SER, standard error ratio.

*The df for each analyte are 120–123, but are reduced for vitamin C (df = 114) owing to missing values in the data set.

The values for lycopene and erythrocyte folate have been log-transformed, but the means and SER presented have been back-transformed. To obtain the mean values and standard errors, the mean should be multiplied or divided by the SER and the respective values added or subtracted.

Antioxidant activity and markers of oxidative stress, CVD and inflammation, and immune function

Consumption of kiwifruit did not significantly influence plasma antioxidant capacity (oxygen radical absorbance capacity and ferric-reducing antioxidant potental), erythrocyte glutathione concentration and erythrocyte glutathione peroxidase activity (Table 6). Nevertheless, kiwifruit consumption significantly reduced plasma MDA concentrations (P = 0·035), a marker of lipid peroxidation, compared with consumption of banana.

Comparison of plasma antioxidant activity, antioxidant enzyme activity, and markers of oxidative stress, CVD, and innate immune function following consumption of the equivalent of four gold kiwifruit or two bananas daily for 4 weeks

Table 6 (Mean values with their standard errors or standard error ratios)

ORAC, oxygen radical absorbance capacity; TE, Trolox™ equivalent; FRAP, ferric-reducing antioxidant potential; MDA, malondialdehyde; SER, standard error ratio; Hs-CRP, high-sensitivity C-reactive protein; NK, natural killer; PMN, polymorphonuclear neutrophil; FITC, fluorescein isothiocyanate.

*The df for each assay are 120–123, but are reduced (df = 84) for protein carbonyl because experimental error during analysis of samples from the final washout resulted in the data from that period being discarded.

The values for protein carbonyl and Hs-CRP have been log-transformed, but the means and SER presented have been back-transformed. To obtain the mean values and standard errors, the mean should be multiplied or divided by the SER and the respective values added or subtracted.

Elevated plasma homocysteine and Hs-CRP concentrations are markers of inflammation and risk factors for CVD. Consumption of kiwifruit did not significantly reduce the concentrations of either factor (Table 6); however, the trial population did not appear to have elevated concentrations of either of these markers (>15 μmol/l homocysteine(31), >3 mg/l Hs-CRP(32)).

NK cell activity and phagocytosis are measures of innate immune function. There was no significant difference in NK cell activity following regular consumption of gold kiwifruit compared with banana (Table 6). Phagocytic activity was measured in polymorphonuclear neutrophils and monocytes. Compared with banana, gold kiwifruit did not significantly enhance phagocytosis in either cell population (Table 6).


The purpose of the present study was to determine whether regular consumption of gold kiwifruit by community-dwelling people aged 65 years or older reduces the incidence, duration and severity of symptoms of URTI in comparison to banana. Daily consumption of the equivalent of four gold kiwifruit was associated with a significant reduction in the duration of a sore throat (P = 0·024), and the duration and severity of head congestion (P = 0·029 and P = 0·015, respectively) (Tables 3 and 4). Importantly, a reduction in the duration of sore throat from 5·42 d to 2·01 d, and head congestion from 4·69 d to 0·88 d, in a 28 d period, could be considered a clinically relevant improvement. Furthermore, sore throat is an early symptom of the common cold, and head congestion tends to be experienced later as the cold progresses(7); therefore, gold kiwifruit consumption may lessen the burden of symptoms at all stages of infection. Similarly, a recent parallel study (n 529) in 18–65-year-olds reported significantly fewer days with moderate or severe symptoms of common cold in subjects consuming an encapsulated juice powder concentrate prepared from fruits and vegetables, compared with placebo, although the number of days with any cold symptom was similar between the groups(33).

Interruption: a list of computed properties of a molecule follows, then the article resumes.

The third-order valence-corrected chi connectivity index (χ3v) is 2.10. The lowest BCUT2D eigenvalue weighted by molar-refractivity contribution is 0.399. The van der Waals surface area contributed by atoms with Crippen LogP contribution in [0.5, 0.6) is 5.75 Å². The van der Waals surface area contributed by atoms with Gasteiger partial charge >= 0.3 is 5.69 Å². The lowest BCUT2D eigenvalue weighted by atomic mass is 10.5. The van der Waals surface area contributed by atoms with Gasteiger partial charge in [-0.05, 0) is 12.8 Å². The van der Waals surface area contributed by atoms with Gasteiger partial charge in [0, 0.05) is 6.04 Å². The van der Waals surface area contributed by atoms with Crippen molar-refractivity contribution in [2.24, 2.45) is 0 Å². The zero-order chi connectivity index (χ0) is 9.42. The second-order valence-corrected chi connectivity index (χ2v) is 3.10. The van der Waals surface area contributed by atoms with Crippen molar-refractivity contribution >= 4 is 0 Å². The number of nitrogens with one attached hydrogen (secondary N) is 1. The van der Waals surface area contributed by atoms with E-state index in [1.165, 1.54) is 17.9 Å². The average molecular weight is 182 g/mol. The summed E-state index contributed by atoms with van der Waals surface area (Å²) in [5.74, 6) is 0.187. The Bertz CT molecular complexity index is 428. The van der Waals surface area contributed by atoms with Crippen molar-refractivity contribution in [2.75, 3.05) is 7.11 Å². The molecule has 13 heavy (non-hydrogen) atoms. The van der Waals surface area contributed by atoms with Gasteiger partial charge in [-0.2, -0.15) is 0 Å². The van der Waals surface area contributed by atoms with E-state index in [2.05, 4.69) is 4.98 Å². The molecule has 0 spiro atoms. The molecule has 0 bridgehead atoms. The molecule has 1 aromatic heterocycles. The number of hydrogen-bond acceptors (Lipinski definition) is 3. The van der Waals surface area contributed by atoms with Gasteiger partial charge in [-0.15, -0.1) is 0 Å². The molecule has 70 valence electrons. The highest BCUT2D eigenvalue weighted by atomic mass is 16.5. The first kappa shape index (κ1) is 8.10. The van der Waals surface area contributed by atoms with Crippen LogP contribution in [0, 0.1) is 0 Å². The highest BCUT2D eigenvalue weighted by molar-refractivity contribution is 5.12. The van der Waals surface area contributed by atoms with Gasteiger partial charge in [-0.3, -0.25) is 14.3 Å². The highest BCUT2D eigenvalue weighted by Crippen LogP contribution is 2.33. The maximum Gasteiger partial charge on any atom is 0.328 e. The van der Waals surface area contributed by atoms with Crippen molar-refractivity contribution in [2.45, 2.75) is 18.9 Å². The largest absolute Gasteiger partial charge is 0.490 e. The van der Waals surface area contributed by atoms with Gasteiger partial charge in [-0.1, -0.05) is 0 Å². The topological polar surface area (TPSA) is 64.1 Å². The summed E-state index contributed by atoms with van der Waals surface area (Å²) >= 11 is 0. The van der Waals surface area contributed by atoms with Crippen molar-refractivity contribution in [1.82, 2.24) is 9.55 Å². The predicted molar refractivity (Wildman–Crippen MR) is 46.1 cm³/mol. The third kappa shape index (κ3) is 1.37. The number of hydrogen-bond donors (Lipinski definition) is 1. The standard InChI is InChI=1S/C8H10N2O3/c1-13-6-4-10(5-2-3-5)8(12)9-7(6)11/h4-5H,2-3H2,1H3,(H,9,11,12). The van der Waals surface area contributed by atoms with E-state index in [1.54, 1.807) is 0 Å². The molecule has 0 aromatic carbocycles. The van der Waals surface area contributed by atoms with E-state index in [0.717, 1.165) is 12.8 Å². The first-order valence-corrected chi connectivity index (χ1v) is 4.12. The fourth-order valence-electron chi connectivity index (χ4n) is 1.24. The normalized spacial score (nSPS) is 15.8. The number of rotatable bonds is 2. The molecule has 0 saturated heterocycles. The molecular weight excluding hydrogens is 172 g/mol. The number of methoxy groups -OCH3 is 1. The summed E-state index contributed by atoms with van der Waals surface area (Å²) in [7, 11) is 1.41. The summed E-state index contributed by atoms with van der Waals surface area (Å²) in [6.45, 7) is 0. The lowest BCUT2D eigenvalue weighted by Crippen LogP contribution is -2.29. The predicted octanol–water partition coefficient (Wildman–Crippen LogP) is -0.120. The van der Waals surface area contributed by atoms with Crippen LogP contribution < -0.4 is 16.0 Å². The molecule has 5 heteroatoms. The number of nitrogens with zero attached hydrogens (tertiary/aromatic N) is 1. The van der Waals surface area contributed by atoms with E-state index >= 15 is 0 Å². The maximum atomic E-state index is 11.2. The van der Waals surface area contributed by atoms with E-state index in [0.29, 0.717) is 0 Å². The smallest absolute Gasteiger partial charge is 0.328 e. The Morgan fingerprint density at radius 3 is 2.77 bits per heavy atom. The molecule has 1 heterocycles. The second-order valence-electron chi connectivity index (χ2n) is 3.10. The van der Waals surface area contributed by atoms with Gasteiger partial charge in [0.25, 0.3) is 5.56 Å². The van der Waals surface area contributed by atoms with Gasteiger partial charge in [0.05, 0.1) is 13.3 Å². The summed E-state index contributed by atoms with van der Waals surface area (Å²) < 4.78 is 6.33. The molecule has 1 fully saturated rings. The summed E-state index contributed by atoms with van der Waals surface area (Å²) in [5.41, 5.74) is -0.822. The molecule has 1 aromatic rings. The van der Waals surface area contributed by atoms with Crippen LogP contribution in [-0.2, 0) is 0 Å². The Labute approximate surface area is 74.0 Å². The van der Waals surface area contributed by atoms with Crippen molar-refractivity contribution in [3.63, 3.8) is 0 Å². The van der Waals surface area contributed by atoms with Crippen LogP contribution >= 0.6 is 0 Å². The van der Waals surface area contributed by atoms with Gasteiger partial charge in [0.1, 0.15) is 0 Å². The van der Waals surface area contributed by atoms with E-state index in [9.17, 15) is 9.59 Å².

Significant increases in plasma vitamin C (P < 0·0001), α-tocopherol (P < 0·0001), lutein/zeaxanthin (P = 0·0003) and erythrocyte folate (P = 0·0396) were achieved following consumption of gold kiwifruit (Table 5). Conversely, significantly higher concentrations of plasma γ-tocopherol (P = 0·0002) and α-carotene (P = 0·0006) were achieved following consumption of banana. This suggests that participants complied with the study protocol, as the fruits contain comparatively high concentrations of these vitamins and phytochemicals, respectively (; accessed August 2010). An increase in plasma lutein and decrease in β-cryptoxanthin following kiwifruit consumption (species not specified) has also recently been reported by Bøhn et al. (34). The micronutrients provided by kiwifruit appear to be particularly important to immune function and prevention of respiratory infections. In a recent study of elderly, low-income, community-dwelling Ecuadorians, the high incidence of respiratory infection or colds reported in 1 month was significantly associated with micronutrient deficiency(35), and deficiencies of vitamins C, D, B6 and B12, folic acid and Zn were particularly common in this population. Furthermore, lower age and higher serum concentrations of total protein, albumin, vitamin E and folate were associated with an intact immune response to the influenza vaccine in elderly nursing home residents and healthcare workers(36). As these micronutrients are present in gold kiwifruit, the findings reported here support the hypothesis that regular consumption of this fruit type might have a prophylactic effect, particularly in elderly populations.